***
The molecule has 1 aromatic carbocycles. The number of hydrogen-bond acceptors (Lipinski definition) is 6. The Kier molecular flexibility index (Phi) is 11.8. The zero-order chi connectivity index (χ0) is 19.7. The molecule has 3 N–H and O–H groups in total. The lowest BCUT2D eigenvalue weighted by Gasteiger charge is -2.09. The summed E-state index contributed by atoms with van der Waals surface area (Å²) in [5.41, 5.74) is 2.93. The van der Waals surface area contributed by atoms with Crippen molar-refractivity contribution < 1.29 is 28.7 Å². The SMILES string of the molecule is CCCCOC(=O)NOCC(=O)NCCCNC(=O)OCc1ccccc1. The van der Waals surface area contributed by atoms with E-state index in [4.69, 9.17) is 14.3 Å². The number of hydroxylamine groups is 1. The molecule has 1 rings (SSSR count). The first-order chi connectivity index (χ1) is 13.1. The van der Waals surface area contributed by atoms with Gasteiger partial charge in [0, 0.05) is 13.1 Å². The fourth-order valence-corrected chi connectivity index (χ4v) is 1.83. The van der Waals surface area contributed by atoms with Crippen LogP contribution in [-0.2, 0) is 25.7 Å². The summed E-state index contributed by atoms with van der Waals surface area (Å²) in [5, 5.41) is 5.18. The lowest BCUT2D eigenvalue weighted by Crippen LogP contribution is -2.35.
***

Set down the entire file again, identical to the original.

The molecule has 1 aromatic carbocycles. The number of hydrogen-bond acceptors (Lipinski definition) is 6. The Kier molecular flexibility index (Phi) is 11.8. The zero-order chi connectivity index (χ0) is 19.7. The molecule has 3 N–H and O–H groups in total. The lowest BCUT2D eigenvalue weighted by Gasteiger charge is -2.09. The summed E-state index contributed by atoms with van der Waals surface area (Å²) in [5.41, 5.74) is 2.93. The van der Waals surface area contributed by atoms with Crippen molar-refractivity contribution < 1.29 is 28.7 Å². The SMILES string of the molecule is CCCCOC(=O)NOCC(=O)NCCCNC(=O)OCc1ccccc1. The van der Waals surface area contributed by atoms with E-state index in [4.69, 9.17) is 14.3 Å². The number of hydroxylamine groups is 1. The molecule has 1 rings (SSSR count). The first-order chi connectivity index (χ1) is 13.1. The van der Waals surface area contributed by atoms with Gasteiger partial charge in [0, 0.05) is 13.1 Å². The fourth-order valence-corrected chi connectivity index (χ4v) is 1.83. The van der Waals surface area contributed by atoms with Crippen LogP contribution in [-0.2, 0) is 25.7 Å². The summed E-state index contributed by atoms with van der Waals surface area (Å²) in [5, 5.41) is 5.18. The lowest BCUT2D eigenvalue weighted by Crippen LogP contribution is -2.35.